Dr. Eric Hanushek is the Paul and Jean Hanna Senior Fellow at the Hoover Institution of Stanford University. He has been a leader in the development of economic analysis of educational issues, and his work on efficiency, resource usage, and economic outcomes of schools has frequently entered into the design of both national and international educational policy. His research spans such diverse areas as the impacts of teacher quality, high stakes accountability, and class size reduction on achievement and the role of cognitive skills in international growth and development. His pioneering analysis measuring teacher quality through student achievement forms the basis for current research into the value-added of teachers and schools.
Hanushek is chairman of the Executive Committee for the Texas Schools Project at the University of Texas at Dallas, a research associate of the National Bureau of Economic Research, and a member of the Koret Task Force on K-12 Education. He currently serves as chair of the Board of Directors of the National Board for Education Sciences and is the area coordinator for Economics of Education of the CESifo Research Network.
Hanushek previously held academic appointments at the University of Rochester, Yale University, and the U.S. Air Force Academy. Government service includes being Deputy Director of the Congressional Budget Office, Senior Staff Economist at the Council of Economic Advisers, and Senior Economist at the Cost of Living Council. He has been appointed to a variety of policy commissions including the Governor’s Committee on Education Excellence in California and the Governor’s Commission for a College Ready Texas. He is a member of the National Academy of Education and the International Academy of Education along with being a fellow of the Society of Labor Economists and the American Education Research Association. He was awarded the Fordham Prize for Distinguished Scholarship in 2004.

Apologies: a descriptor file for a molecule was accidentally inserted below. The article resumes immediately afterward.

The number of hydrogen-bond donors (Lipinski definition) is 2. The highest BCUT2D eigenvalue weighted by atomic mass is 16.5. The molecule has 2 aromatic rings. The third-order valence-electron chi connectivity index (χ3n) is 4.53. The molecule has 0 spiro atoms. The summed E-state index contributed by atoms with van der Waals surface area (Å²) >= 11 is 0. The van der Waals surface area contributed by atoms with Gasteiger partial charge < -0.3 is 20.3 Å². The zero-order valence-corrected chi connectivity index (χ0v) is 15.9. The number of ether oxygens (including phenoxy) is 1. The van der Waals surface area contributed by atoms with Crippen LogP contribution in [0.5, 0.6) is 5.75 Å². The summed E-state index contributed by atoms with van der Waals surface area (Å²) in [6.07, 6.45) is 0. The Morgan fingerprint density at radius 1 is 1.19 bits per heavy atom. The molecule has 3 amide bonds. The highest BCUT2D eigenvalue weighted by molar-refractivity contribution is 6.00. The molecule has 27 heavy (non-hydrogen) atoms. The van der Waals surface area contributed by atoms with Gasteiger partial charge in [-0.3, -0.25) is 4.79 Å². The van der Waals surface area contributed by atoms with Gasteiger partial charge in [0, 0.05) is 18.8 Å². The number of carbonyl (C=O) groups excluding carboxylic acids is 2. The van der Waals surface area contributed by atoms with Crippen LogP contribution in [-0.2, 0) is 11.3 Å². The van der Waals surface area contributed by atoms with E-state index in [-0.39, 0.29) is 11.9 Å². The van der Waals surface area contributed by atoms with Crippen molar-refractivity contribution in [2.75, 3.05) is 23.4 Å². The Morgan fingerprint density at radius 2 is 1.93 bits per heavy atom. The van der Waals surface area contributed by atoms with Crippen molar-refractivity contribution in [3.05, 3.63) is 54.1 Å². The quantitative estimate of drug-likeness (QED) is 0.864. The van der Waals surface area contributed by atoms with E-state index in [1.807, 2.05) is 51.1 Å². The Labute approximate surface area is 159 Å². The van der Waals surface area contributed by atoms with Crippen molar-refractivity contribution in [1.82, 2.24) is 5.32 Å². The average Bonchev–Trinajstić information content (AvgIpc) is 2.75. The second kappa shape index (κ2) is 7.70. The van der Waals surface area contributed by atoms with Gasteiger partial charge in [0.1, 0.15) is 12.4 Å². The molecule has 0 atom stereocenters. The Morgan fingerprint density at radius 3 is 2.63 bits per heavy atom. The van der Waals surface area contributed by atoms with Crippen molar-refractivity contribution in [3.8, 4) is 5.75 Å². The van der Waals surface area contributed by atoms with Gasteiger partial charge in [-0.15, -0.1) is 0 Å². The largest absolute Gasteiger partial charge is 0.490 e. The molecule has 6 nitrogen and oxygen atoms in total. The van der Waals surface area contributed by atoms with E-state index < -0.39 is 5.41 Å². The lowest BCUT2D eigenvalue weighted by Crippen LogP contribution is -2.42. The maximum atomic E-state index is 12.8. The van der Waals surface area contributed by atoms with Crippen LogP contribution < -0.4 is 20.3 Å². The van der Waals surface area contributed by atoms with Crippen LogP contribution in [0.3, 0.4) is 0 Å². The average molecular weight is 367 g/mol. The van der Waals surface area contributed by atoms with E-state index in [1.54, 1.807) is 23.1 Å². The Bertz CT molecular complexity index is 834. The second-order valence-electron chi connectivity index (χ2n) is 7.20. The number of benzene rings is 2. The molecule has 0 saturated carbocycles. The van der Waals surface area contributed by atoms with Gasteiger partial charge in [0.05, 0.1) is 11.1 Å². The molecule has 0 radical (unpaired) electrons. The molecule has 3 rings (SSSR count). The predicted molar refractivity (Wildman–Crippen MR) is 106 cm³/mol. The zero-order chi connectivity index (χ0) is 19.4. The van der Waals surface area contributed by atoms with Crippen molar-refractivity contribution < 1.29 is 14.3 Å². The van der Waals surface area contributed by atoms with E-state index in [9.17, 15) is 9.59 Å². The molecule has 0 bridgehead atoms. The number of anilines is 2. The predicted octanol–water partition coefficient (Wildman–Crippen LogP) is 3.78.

Hanushek is a Distinguished Graduate of the United States Air Force Academy and completed his Ph.D. in economics at the Massachusetts Institute of Technology. He served in the U.S. Air Force from 1965-1974.
CEO of the National Math and Science Initiative
November 29, 2010
“Thank you so much for sharing with me the superb work that has been done by the team and put together by the Comptroller. This will be a valuable tool for every policy maker, parent, taxpayer and all who are interested in the future of the State of Texas.”
Tom Luce, the CEO of the National Math and Science Initiative is a former U.S. Assistant Secretary of Education for Planning, Evaluation and Policy Development. He was a founding partner of the nationally recognized law firm of Hughes & Luce, LLP until he retired from the firm in 1997 to devote himself to education reform full time. Mr. Luce served as a member of the National Commission on Teaching and America’s Future and was a co-founder of the National Center for Educational Accountability. He also founded Communities Just for the Kids and served as its Chairman until 2005. In 1995 Mr. Luce wrote Now or Never – How We Can Save Our Public Schools, a book that defined his educational philosophy and outlined a preliminary plan for educational reform that called for broader support for public education. His second book, Do What Works, was published in December 2004.
Commissioner Robert Scott
Texas Education Agency
December 1, 2010
“Comptroller Combs was given the difficult charge of analyzing both the academic progress and spending at Texas’ school districts and campuses. The Comptroller’s FAST web tool is flexible and considerate of the size and diversity of the Texas public school system. By providing easily accessible comparisons of academic and financial performance of peer school districts and campuses, school administrators will have an additional resource as they work to maximize efficiencies and meet higher state standards in challenging financial times.”
Commissioner of Education Robert Scott heads the Texas Education Agency, which is charged with overseeing the state’s 1,235 school districts and charter schools. Prior to his appointment in 2007, Mr. Scott had been providing leadership to the agency by twice serving as interim commissioner, and through four years as chief deputy commissioner responsible for the agency’s daily operations. A graduate of the University of Texas at Austin and UT Law School, Mr. Scott had served as education policy advisor to Governor Perry as well as previous commissioners. He is considered a reformer, especially in secondary education, and an advocate for early childhood education and accountability standards.